I was tempted to call up the rodeo afterward and offer my legal services.  Maybe a little advice, perhaps a posted disclaimer notice at the front gate?  But then I realized that maybe they’re in the clear.  After all, some snot-nosed brat from Salt Lake takes a hoof to the face, do you know who’s going to be deciding his case?  A bunch of jurors from Laketown, and Garden City, and Wellsville.  A Salt Lake jury gives him a million bucks, plus costs and attorneys’ fees, and maybe a scholarship.  Up here, they probably give him another kick in the face.  Life’s better where there’s no liability.  Unless you’re the one representing the snot-nosed brat.  Then the good folks of Laketown, Utah have some serious explaining to do.

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11 Responses to Liability Ruins Everything

  1. Alesa says:

    What a great way to start a week. I totally miss the days of piling into my leaders trucks on the way home from YWs. Yes, those were the days, when I didn’t know you could be sue for every little thing. What a great post.

  2. Gina says:

    Brilliant. My husband is working through law school right now and so I hear the lawyers’ side of things on a regular basis. At the same time, we are trying to raise Free Range Kids, and that takes a fair amount of trust in the world and assumption of responsibility for our own actions.

    Not all liability needs to be removed, but a whole lot of it. You’re right- sometimes the most questionable things are the greatest things.

  3. Elisa says:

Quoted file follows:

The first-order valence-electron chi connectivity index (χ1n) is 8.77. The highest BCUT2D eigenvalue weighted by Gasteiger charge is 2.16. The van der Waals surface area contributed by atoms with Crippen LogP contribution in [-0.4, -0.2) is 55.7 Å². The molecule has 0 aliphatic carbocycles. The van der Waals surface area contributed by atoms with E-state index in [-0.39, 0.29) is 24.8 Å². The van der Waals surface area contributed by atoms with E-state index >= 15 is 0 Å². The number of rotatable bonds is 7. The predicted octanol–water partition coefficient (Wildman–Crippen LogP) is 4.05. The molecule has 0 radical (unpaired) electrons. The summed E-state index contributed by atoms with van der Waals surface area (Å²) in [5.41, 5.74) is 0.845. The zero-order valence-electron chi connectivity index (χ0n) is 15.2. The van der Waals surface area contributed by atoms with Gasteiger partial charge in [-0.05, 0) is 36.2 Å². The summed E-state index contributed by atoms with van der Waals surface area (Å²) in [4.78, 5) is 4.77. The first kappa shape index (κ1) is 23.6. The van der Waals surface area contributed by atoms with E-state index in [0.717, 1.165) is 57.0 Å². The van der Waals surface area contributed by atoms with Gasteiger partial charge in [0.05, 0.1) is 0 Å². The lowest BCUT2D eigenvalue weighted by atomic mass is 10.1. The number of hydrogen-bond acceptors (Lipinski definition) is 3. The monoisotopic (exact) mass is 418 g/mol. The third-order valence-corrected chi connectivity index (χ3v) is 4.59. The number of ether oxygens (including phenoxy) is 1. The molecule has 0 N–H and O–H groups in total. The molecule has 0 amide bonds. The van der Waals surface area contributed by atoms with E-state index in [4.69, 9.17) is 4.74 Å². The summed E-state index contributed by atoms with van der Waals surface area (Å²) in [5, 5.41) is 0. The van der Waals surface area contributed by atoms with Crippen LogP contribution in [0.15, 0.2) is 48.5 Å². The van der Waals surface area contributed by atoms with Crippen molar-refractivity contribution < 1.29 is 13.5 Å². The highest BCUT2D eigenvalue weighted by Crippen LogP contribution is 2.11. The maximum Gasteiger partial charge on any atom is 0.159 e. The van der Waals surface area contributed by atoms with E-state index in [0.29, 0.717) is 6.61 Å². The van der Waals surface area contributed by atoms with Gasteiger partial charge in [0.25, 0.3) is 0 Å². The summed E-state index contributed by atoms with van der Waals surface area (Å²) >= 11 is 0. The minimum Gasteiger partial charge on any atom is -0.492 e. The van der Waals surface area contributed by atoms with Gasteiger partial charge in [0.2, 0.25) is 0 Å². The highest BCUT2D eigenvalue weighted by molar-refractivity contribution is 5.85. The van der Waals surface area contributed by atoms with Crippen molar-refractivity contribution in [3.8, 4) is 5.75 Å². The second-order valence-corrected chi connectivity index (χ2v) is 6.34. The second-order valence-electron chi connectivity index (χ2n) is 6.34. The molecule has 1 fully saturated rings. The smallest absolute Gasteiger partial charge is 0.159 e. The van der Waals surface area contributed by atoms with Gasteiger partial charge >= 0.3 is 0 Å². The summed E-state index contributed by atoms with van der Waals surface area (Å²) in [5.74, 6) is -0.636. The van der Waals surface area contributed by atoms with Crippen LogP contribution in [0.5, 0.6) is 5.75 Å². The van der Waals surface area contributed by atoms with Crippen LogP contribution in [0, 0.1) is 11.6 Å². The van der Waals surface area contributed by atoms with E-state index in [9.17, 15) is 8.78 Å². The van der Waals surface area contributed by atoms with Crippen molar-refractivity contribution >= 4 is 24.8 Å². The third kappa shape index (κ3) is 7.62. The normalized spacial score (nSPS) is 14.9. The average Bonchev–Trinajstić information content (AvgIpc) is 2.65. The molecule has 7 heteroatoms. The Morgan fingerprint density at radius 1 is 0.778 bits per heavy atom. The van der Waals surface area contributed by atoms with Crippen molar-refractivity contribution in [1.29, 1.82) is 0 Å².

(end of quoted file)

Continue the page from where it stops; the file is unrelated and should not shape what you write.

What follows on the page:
My Dad grew up in Laketown (his sister and their 900 clan members still live there) and I actually rode a bucking calf in that rodeo. I shudder at the thought.

    I won’t mention the time when we had a contest to see how many bottle rockets it would take to launch a plastic Pooh-Bear into the air (10) or when we then HELD the aforementioned bottle-rockets and Jefe’s shirt caught on fire.

    Thank heaven’s he’s not an attorney. Oh wait. He is. Never mind. I guess I’ll just sue myself.

  4. InkMom says:

    Let me lead off by stating how proud I am to be a native of the state that elected John Edwards to public office. Yeah. “Proud.”

    One word: trebuchet

    My brother’s best friend is the son of a respected physician here in town. He lives out in the country a ways and he and his son built a trebuchet that, much to the joy of preteen-mentalitied boys everywhere (including every male I am related to, regardless of age), they use to launch pumpkins, hay, pork roasts, and whatnot across the cornfield by his house. They’re pretty accurate with that thing, but I have noticed a few divots in the pavement of the road where it curves around the far side of the field. God help you if you see a giant medieval contraption swinging it’s arms about the next time you’re headed down to the river.

    In other words, right on, man. The boonier the better.

  5. Braden says: